SOUTH KOREA TRAVEL ADVICE


TIPS FROM OUR FRIENDS IN SOUTH KOREA


Marta Marinelli, from our supplier Exodus, shares her top advice, recommendations and experiences following a recent trip to South Korea:

Discover the history


“One of the many positive things about a visit to South Korea is how far they've come since the Korean War in 1953. The country was absolutely flattened. Not a stick of anything was left. Everything that you'll find today has been replanted and rebuilt to provide an absolutely fabulous modern experience with lots of little touches, like flowers planted along the centre of motorways, displaying just how much people value and respect their country; there's a real sense of civic pride.”

Where to go in South Korea


“I'd really recommend a trip to the island of Jeju which can be reached by plane from the coastal city of Busan. Busan is a lovely city and well worth spending a night if only to enjoy a beach stroll over sand apparently imported from China. The highlight of Jeju, for me, was seeing the Haenyeo fisherwomen diving into the sea to catch urchins, shellfish and seaweed. The Manjanggul lava tube cave was also incredible and climbing up the steps to the top of the Seongsan Ilchulbong volcanic tuff cone was, although quite hard, really rewarding thanks to the great views from the top.”

Cultural tips


“I'd definitely recommend spending a night at the Haeinsa Temple in the Gaya Mountains as although sleeping arrangements are fairly basic – you sleep in communal same sex dorms on a floor mat with one small pillow – the experience, as a whole, was uplifting. On arrival you swap your Western clothes for temple clothes and do as many ‘temple activities as you wish, including getting up at 3am to take part in early morning prostrations with the monks. Food is simple fare: rice, soup, veggies and tofu, and there's no speaking at meal times. A question and answer session with a Buddhist monk with a PhD in law and impeccable English lasted about an hour. He was prepared to answer some invasive question very fully!”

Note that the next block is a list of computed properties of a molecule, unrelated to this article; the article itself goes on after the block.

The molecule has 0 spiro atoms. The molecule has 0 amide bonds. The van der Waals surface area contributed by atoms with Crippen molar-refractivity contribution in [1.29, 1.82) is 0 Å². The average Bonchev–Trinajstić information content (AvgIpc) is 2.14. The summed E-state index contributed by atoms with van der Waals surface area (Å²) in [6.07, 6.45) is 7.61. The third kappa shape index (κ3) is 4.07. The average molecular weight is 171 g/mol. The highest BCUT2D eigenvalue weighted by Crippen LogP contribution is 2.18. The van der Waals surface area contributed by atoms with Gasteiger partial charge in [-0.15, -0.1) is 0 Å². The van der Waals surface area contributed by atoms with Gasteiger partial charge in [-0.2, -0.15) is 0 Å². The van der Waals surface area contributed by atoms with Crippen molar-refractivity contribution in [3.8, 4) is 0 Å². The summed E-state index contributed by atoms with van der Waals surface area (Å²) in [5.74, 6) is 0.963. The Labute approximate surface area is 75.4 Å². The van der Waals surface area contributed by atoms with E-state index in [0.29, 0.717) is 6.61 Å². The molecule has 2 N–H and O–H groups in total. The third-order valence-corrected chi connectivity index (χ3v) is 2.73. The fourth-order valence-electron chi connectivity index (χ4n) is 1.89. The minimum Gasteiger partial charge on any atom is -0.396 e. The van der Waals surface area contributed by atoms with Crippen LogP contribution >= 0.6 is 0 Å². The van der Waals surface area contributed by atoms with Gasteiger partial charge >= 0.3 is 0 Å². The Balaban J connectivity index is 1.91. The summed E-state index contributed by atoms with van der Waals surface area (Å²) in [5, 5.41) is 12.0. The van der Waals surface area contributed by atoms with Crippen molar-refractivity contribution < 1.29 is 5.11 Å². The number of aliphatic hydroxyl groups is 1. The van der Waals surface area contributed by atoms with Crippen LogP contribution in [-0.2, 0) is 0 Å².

Stef Studley, from our supplier Regency Vacations, shares a few of her South Korean highlights:

Festivals & events


“The Chuseok harvest festival is one of South Korea’s best-loved celebrations and takes place at the end of September or early October, around the time of the autumnal equinox. Tombs and ancestral homes are visited across the country as families sit down to a traditional feast which will usually include kimchi (pickled cabbage), songpyeon (glutinous rice cakes), Korean table barbecues and plenty of rice wine. Things can get really busy around this time of year with services and transport often booked up in advance.”

Seoul advice


“Gangnam and Itaewon are just a couple of the really fashionable districts to visit in Seoul for both locals and tourists, especially at the weekends, and you’ll find numerous buskers and street artists performing alongside loads of different places to eat, drink and shop.”
Photo credits: [Temp chart: Jérôme Decq] [History: Chamberikore ] [Cultural: Arian Zwegers] [Festivals: Joseph Steinberg] [Helpdesk: cat_collector]

Written by: Chris Owen